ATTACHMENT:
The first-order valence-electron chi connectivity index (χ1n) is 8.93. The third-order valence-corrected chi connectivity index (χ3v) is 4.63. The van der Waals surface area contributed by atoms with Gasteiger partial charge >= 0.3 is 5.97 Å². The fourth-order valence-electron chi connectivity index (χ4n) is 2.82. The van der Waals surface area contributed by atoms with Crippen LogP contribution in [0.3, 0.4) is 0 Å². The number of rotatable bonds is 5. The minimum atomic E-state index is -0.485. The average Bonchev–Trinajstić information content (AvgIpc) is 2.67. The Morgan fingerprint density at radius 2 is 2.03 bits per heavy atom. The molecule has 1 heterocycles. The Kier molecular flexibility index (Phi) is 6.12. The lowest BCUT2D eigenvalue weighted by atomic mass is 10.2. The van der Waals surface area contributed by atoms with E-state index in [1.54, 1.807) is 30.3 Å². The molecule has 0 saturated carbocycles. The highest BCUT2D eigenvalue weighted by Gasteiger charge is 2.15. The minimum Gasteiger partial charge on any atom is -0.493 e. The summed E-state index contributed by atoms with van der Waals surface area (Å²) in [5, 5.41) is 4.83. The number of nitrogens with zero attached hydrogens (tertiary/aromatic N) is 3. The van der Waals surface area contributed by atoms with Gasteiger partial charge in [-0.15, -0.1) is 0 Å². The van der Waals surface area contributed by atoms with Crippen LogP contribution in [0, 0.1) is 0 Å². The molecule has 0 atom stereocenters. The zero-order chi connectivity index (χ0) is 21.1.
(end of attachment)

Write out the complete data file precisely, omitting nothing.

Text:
The first-order valence-electron chi connectivity index (χ1n) is 8.93. The third-order valence-corrected chi connectivity index (χ3v) is 4.63. The van der Waals surface area contributed by atoms with Gasteiger partial charge >= 0.3 is 5.97 Å². The fourth-order valence-electron chi connectivity index (χ4n) is 2.82. The van der Waals surface area contributed by atoms with Crippen LogP contribution in [0.3, 0.4) is 0 Å². The number of rotatable bonds is 5. The minimum atomic E-state index is -0.485. The average Bonchev–Trinajstić information content (AvgIpc) is 2.67. The Morgan fingerprint density at radius 2 is 2.03 bits per heavy atom. The molecule has 1 heterocycles. The Kier molecular flexibility index (Phi) is 6.12. The lowest BCUT2D eigenvalue weighted by atomic mass is 10.2. The van der Waals surface area contributed by atoms with E-state index in [1.54, 1.807) is 30.3 Å². The molecule has 0 saturated carbocycles. The highest BCUT2D eigenvalue weighted by Gasteiger charge is 2.15. The minimum Gasteiger partial charge on any atom is -0.493 e. The summed E-state index contributed by atoms with van der Waals surface area (Å²) in [5, 5.41) is 4.83. The number of nitrogens with zero attached hydrogens (tertiary/aromatic N) is 3. The van der Waals surface area contributed by atoms with Gasteiger partial charge in [-0.15, -0.1) is 0 Å². The van der Waals surface area contributed by atoms with Crippen LogP contribution in [0, 0.1) is 0 Å². The molecule has 0 atom stereocenters. The zero-order chi connectivity index (χ0) is 21.1.